Review by Carly Fisher
From the moment you walk into the Spiegeltent at the Assembly Rooms, it is clear that this show is a sentimental Scottish favourite for many in the audience and the almost sold-out crowd were definitely keen to support their home grown talent. And let’s face it, who doesn’t like the music of the Proclaimers - it is just so catchy!
As a musical theatre lover, I really wanted to love this Scottish musical but sadly there were some fundamental flaws that prevented this.
Most importantly, this is the wrong venue for a musical. It was so distracting having the cast run in and out through the tent and clumsily flinging the back door open, bleeding in bright light and having the noisy hinges of the door creaking throughout. Quick changes were done at the back of the tent as well with the actors too often frantically whispering at each other to not be distracting. The outside loud crowd makes the already quiet scene work almost impossible to hear and the columns that may not prove problematic for comedy, cabaret or burlesque (as these tents are generally used for), are right in the way of sight lines for plays and musicals. It’s a shame but unfortunately the Bijou tent was simply not the right home for this show.
The cast, by and large, have strong voices with some certainly standing out amongst the crowded stage. Most of the cast share their roles with other actors and unfortunately it is hard therefore to credit the correct actor, however, the day I went, it was the performer in the role of Liz (either Jess Nolan or Carley Duncan) who stole the stage with beautiful, powerful vocals and well executed characterisation. Sandy Queenan as Rab gives a beautifully authentic performance as well, particularly towards the end, really drawing on the heartstrings of all parents in the room, and their kids who are eager to see what else the world has to offer for them beyond their own surroundings.
The Ensemble seems to house some of the greatest talent on stage and it was great to hear little bits and pieces in the way of solos from them. I imagine that the rotating cast allows for each of them to take the lime light on a different day and with such stand out individuals within the team, I can appreciate that decision.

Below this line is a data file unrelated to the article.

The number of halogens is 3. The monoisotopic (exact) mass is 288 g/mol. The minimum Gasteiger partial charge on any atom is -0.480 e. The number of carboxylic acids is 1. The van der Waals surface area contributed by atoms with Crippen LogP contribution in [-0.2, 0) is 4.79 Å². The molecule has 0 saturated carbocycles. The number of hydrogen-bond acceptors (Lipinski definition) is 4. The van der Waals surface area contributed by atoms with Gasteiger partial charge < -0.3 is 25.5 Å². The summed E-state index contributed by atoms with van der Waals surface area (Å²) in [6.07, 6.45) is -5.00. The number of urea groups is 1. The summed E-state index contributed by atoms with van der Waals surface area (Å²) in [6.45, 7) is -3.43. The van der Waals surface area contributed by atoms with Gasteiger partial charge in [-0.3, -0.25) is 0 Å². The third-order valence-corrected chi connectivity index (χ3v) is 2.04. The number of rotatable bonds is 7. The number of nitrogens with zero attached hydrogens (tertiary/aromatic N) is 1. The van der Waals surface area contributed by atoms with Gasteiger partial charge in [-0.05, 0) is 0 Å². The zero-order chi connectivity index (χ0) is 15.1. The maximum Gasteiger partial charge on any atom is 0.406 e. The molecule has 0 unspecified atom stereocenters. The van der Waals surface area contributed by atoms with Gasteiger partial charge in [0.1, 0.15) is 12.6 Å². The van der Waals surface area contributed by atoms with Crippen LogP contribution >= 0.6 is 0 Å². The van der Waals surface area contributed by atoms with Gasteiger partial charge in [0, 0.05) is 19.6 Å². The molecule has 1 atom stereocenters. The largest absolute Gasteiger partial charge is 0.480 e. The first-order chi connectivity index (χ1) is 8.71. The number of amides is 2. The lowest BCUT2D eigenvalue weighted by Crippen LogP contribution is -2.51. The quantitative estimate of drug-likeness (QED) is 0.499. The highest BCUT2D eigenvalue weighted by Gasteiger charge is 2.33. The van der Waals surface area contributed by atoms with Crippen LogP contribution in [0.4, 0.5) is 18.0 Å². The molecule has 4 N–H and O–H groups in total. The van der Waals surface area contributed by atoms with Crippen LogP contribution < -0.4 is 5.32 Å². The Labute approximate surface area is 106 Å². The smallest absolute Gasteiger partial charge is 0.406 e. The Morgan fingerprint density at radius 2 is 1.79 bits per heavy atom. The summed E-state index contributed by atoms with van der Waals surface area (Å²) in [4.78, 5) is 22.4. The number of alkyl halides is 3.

The choreography is basic at best, and I would have liked to see it attacked with more precision and sharpness but at least in the choreo’s simplicity, it gives the whole cast the opportunity to execute it with relative ease. The show is clean and has been well rehearsed.
Scene work fell into a strange rhythm often coming across as a lack of natural chemistry between the actors. That said, it is hard to tell whether this is the case or whether the overpowering underscoring music or distracting crowd outside simply made the stage feel too distant to be drawn into these more intimate scenes. In general, the band did overpower the cast a bit too often but that is simply down to sound mixing and is an easy fix.
I wish we could have heard the scenes between the songs with greater clarity - based on the skill of the performers on stage, I think that there would have been some truly beautiful moments to indulge in there.
With these few flaws pushed to the side, this is a high energy production that clearly has a huge amount of passion instilled in it by its creative team, cast and the exceptionally well attended audiences that flock to the tent daily.
It is fantastic to see how much Captivate Theatre Company has on offer this year at the Fringe that highlights the local talent here in Edinburgh. Whilst I couldn’t highly recommend Sunshine on Leith in its current setting, I certainly would be keen to see more of what Captivate has to offer and am grateful for the chance to see local talent shine.